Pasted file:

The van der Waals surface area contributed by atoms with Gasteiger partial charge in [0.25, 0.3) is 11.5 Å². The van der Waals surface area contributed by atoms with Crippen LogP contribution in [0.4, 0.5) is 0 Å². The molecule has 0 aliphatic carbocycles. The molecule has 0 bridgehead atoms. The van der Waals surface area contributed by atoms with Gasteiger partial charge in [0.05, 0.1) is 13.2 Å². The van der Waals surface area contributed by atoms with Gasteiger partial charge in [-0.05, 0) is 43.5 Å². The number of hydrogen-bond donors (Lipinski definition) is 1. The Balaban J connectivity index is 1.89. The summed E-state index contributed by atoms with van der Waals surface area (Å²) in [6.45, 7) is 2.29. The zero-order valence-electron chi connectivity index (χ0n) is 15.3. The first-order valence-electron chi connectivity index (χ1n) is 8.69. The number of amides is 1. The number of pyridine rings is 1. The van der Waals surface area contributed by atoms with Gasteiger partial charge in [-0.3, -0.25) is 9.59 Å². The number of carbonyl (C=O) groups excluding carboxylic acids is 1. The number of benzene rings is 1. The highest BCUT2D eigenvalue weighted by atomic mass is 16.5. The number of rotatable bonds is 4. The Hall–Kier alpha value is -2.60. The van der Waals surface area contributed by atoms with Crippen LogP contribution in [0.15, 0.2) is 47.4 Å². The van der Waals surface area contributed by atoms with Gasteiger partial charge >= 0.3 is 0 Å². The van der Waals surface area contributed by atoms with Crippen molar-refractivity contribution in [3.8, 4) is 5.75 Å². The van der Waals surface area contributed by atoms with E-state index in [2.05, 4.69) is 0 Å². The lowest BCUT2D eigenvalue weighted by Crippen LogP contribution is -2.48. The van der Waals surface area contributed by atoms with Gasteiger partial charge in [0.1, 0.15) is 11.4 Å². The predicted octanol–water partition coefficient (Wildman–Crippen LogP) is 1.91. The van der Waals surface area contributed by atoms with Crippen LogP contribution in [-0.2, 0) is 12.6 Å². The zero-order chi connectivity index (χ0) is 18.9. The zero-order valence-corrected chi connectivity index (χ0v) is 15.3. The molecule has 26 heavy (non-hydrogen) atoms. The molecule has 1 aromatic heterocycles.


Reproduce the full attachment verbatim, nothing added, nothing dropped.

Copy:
The van der Waals surface area contributed by atoms with Gasteiger partial charge in [0.25, 0.3) is 11.5 Å². The van der Waals surface area contributed by atoms with Crippen LogP contribution in [0.4, 0.5) is 0 Å². The molecule has 0 aliphatic carbocycles. The molecule has 0 bridgehead atoms. The van der Waals surface area contributed by atoms with Gasteiger partial charge in [0.05, 0.1) is 13.2 Å². The van der Waals surface area contributed by atoms with Gasteiger partial charge in [-0.05, 0) is 43.5 Å². The number of hydrogen-bond donors (Lipinski definition) is 1. The Balaban J connectivity index is 1.89. The summed E-state index contributed by atoms with van der Waals surface area (Å²) in [6.45, 7) is 2.29. The zero-order valence-electron chi connectivity index (χ0n) is 15.3. The first-order valence-electron chi connectivity index (χ1n) is 8.69. The number of amides is 1. The number of pyridine rings is 1. The van der Waals surface area contributed by atoms with Gasteiger partial charge in [-0.3, -0.25) is 9.59 Å². The number of carbonyl (C=O) groups excluding carboxylic acids is 1. The number of benzene rings is 1. The highest BCUT2D eigenvalue weighted by atomic mass is 16.5. The number of rotatable bonds is 4. The Hall–Kier alpha value is -2.60. The van der Waals surface area contributed by atoms with Crippen LogP contribution in [0.15, 0.2) is 47.4 Å². The van der Waals surface area contributed by atoms with Gasteiger partial charge >= 0.3 is 0 Å². The van der Waals surface area contributed by atoms with Crippen molar-refractivity contribution in [3.8, 4) is 5.75 Å². The van der Waals surface area contributed by atoms with E-state index in [2.05, 4.69) is 0 Å². The lowest BCUT2D eigenvalue weighted by Crippen LogP contribution is -2.48. The van der Waals surface area contributed by atoms with Gasteiger partial charge in [0.1, 0.15) is 11.4 Å². The predicted octanol–water partition coefficient (Wildman–Crippen LogP) is 1.91. The van der Waals surface area contributed by atoms with Crippen LogP contribution in [-0.2, 0) is 12.6 Å². The zero-order chi connectivity index (χ0) is 18.9. The zero-order valence-corrected chi connectivity index (χ0v) is 15.3. The molecule has 26 heavy (non-hydrogen) atoms. The molecule has 1 aromatic heterocycles.